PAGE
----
1/28/2008 Introduced in House
2/13/2008 Became Public Law No: 110-185

(Click to Enlarge)

That's exactly what the consumer needed: higher mortgage rates and higher oil prices. Mission accomplished.

'Mission accomplished' has now become synonymous with miscalculations

"The top references are jokes, blogs and insults. Ninety percent are negative or humorous," said Paul Payack, who runs the Global Language Monitor in San Diego. "It's a tagline that evokes not a smart thing to do, stepping into a trap, exactly what not to do at an apparent moment of triumph. Like 'wardrobe malfunction,' it just has become part of the public consciousness."

Sweet! It was really important to me that I was using the term appropriately, lol.

Source Data:
EIA: Spot Prices
FRB: Selected Interest Rates (Source: FHLMC)

Curvature Hits Flat World

The World Is No Longer Flat

The cost of shipping a 40 foot container from Shanghai to the east coast of North America has gone from $3,000 in 2000 to $8,000 because of the cost of fuel, and for many products, the Asian cost advantage has virtually disappeared.

“In a world of triple-digit oil prices, distance costs money,” write Jeff Rubin of CIBC World Markets. “And while trade liberalization and technology may have flattened the world, rising transport prices will once again make it rounder.”

I am basking in the stagflationary aura. Okay, maybe basking isn't quite the right word. Cringing seems a better description.

Aggravating the problem is the fact that modern new container ships travel faster than old bulk carriers and so use up more fuel, doubling fuel consumption per unit of freight over the past 15 years.

Two quick comments. First, just look at how less reliant we are on energy these days. That's what we are told. Second, our impatience is going to be the death of US (United States). We want our subprime housing loan yesterday. We want our products from China yesterday. We'll let our grandchildren worry about how to pay for them.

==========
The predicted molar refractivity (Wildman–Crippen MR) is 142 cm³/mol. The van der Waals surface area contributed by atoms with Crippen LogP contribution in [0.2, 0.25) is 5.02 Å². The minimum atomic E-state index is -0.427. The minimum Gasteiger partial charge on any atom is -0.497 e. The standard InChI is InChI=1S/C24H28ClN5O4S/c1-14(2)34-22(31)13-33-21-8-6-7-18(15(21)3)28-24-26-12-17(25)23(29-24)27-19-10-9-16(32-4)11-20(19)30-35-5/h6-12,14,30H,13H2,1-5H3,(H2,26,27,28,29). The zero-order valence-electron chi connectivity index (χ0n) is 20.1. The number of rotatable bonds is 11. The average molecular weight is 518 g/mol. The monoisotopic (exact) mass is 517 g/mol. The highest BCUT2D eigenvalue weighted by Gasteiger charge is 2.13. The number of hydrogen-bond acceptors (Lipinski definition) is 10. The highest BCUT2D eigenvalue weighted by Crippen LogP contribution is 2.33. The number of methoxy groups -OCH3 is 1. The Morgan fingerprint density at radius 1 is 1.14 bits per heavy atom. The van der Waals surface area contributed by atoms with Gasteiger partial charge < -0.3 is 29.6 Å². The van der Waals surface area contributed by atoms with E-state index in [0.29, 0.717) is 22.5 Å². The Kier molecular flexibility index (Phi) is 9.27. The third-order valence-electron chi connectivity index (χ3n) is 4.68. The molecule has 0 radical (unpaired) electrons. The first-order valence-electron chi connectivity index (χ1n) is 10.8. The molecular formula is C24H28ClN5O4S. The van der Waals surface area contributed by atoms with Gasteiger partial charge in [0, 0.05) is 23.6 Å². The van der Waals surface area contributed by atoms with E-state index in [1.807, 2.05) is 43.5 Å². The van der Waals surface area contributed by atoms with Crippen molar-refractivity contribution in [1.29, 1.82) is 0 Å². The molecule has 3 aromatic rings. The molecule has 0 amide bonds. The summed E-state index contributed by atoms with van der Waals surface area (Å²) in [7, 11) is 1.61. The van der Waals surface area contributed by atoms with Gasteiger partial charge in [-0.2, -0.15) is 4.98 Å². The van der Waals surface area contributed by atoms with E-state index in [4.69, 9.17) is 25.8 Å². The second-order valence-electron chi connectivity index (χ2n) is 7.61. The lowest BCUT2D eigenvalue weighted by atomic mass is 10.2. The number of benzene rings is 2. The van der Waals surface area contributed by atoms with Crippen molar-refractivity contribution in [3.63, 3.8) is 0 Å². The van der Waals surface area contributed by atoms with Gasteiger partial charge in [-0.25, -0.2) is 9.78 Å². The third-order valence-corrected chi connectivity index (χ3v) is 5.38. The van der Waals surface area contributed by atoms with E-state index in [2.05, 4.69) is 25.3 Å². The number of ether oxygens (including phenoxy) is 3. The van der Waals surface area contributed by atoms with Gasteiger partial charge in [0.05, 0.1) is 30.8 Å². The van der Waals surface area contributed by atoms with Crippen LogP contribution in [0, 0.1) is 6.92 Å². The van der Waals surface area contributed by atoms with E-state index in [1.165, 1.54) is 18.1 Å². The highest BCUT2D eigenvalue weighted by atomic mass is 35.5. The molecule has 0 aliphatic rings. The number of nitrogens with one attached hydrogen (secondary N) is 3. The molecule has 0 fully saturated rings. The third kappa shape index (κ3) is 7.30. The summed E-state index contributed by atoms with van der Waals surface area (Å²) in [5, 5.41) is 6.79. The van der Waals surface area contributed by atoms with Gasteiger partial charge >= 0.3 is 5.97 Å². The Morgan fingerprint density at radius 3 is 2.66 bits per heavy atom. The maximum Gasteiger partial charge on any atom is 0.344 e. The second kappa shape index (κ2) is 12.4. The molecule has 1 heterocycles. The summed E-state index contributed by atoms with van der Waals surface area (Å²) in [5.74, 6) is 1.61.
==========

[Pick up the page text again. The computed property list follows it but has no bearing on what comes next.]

This post inspired by kwark, who pointed out the $8,000 shipping container cost.

Friday, June 13, 2008

Capesized Costs Capsizing

Drybulk index posts largest-ever 1 day drop

The Baltic Dry Index, which measures drybulk shipping rates on 40 routes across the world, sank 963 points Thursday to reach 10,142. The index had wavered, but remained above 11,000, since hitting an all-time high on May 20 of 11,793. The index, managed by the Baltic Exchange in London, had previously posted its biggest one-day skid of 443 points on Jan. 17.

The global growth decoupling theory once again attempts to fend off the dreaded whack-a-mole hammer.

The average Capesize vessel now costs about $180,000 per day, compared with prices of more than $230,000 per day last week.

$230,000? Flip That Ship!

Friday the 13th Trumps Lucky Number 7

April CPI: 213.743
May CPI: 215.132

Percent Change: 0.64985%

We didn't quite make it to 0.7%. How lucky is that?

The following chart shows the average inflation rate over the previous five years. It continues to creep up.

Here's a closer look at recent years. The red trend line is a 4th order polynomial. It simply represents what my eye seems to see. That doesn't mean my eye is necessarily right though. It is possible the deflationists will be right when we least expect it. I'm not betting on it, but wouldn't rule it out either.

What inflation rate is the Fed targeting long-term? It seems their archery skills need improvement. They keep hitting well below the bull's eye. Perhaps that explains the optimism of the bulls.


How much longer before inflation expectations become unanchored?